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  1. Budd, Matthew MSN, RN, AGCNS-BC
  2. Hofman, Nancy BSN, RN
  3. Corpron, Cyndy MD


Background: Trauma centers are charged with identifying injury prevention priorities in the community. Hospitals frequently use system and regional injury data based on frequency of injury mechanisms to establish injury prevention priorities.


Objective: This study was conducted to provide insight into how the Injury Prevention Priority Score (IPPS) can be utilized to prioritize injury prevention activities with considerations of both frequency and severity of injury.


Methods: This descriptive study utilizes a retrospective review of 6,824 patients 15 years and older at one Level I trauma center between July 1, 2014, and June 30, 2019. A previously described and validated IPPS was calculated for injury mechanisms to compare the overall trauma burden for each cause. The IPPS is presented as a T-score with a mean of 50 and a standard deviation of 10.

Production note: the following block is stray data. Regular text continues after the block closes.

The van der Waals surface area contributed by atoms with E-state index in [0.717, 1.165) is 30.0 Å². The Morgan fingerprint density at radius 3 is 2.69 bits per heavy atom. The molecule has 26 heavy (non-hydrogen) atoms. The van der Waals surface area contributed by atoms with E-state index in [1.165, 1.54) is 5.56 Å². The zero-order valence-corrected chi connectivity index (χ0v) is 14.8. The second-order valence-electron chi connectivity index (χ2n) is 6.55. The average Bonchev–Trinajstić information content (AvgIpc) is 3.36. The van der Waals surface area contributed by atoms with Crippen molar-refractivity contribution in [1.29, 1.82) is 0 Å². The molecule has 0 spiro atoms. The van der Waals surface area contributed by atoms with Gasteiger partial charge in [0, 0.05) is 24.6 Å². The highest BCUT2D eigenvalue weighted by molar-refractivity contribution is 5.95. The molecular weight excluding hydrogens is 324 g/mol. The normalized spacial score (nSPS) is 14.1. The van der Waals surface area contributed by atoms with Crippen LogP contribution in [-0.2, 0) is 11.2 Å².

Results: In this sample, most injuries (57.1%) occur to those 65 years or older, and the most common injuries are from a fall (66.5%) or were from a motor vehicle occupant (13.3%). The fall group had an average severity of injury, but the frequency was five times higher than the next highest group. The pedestrian and firearm groups had the highest severity, and their IPPSs were the second and third highest.


Conclusions: Injury priorities should not be based on frequency of injury alone. Use of the IPPS provides additional objective data regarding injury prevention priorities in the community. The IPPS has most commonly been used to evaluate pediatric injury prevention needs but effectively evaluates injury prevention needs throughout the lifespan.